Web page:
Every project I tried to make good, better, best decisions for my clients, the more I learned, the harder it got. I learned not to bring that progressive attempt for perfection home.
after a bit of hopping about, I decided to stay the heck away from tt101, get the tt81. Like my Jaguar, people who went for V12's instead of V6 were/are masochists IMO. Actually, the V6 beats the V12 off the line, the V12 only besting V6 at high speeds. Fastest ride I ever took was 140 mph in newly paved rt 78 in that Jag, smoothest ride and smoothest braking I ever experienced.
but the original vacuum mat does not work. Looking for one
the rubber mat for TT801 is very rare to find sold individually; moreover, it is known that the rubber of the mat breaks over time, making the mat unusable. It is best to abandon the original carpet and pump and use the Audio Technica AT 666 / AT 666 EX system with a dedicated pump.
I have a TT-801. It was supposed to be an update of the TT-101 to allow vacuum suction of the record onto the platter. In order to achieve this they utilized more chips than the TT-101 and thus you will find the circuit board is less cluttered and contains fewer transistors. In addition there are maybe only one or two trimmers (from memory?) that need adjustment as opposed to the half dozen or more on the TT-101.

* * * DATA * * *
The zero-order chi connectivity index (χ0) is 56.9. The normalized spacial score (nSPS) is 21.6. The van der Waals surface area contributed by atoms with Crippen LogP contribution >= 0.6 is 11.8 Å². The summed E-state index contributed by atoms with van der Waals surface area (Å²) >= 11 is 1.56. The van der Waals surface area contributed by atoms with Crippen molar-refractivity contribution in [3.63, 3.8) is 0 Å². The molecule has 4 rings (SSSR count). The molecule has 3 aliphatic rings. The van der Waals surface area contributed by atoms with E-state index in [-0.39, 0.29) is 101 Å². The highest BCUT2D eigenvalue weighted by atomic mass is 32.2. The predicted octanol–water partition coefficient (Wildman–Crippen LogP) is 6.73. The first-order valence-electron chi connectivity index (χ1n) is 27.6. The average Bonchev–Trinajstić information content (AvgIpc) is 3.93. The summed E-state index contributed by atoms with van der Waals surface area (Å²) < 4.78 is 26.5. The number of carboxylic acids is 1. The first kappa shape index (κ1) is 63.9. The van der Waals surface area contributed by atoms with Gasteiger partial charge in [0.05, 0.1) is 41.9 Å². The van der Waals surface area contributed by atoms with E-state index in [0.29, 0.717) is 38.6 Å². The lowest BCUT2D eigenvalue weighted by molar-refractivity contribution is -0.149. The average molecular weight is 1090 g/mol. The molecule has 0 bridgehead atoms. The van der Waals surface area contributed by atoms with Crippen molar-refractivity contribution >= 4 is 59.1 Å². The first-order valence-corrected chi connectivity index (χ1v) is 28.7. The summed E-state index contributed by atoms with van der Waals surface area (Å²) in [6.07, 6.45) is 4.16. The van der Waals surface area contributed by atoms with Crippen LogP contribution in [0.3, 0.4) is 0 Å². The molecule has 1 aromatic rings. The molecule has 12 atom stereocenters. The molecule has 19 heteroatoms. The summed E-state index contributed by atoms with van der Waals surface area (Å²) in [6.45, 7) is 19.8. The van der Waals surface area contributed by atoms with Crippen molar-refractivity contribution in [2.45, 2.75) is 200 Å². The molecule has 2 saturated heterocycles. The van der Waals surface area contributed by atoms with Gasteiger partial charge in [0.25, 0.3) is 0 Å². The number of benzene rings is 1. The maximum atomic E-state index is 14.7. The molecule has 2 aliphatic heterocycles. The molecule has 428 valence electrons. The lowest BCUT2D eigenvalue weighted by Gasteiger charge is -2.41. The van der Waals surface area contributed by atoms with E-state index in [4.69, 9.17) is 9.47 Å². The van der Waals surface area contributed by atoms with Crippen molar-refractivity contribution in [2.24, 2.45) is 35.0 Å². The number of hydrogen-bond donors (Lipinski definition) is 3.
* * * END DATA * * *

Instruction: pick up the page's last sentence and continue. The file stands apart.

I recapped myself and wrote to Japan requesting purchase of a service manual but was told that there was none available. I even had my Japanese friend in Tokyo look for a service manual for me but he said there was none. I think this model was only sold in Japan but I am certain that service centers there would be able to service this. My TT-801 seems to work perfectly but just like best-groove I will never know if it is working optimally after the recap.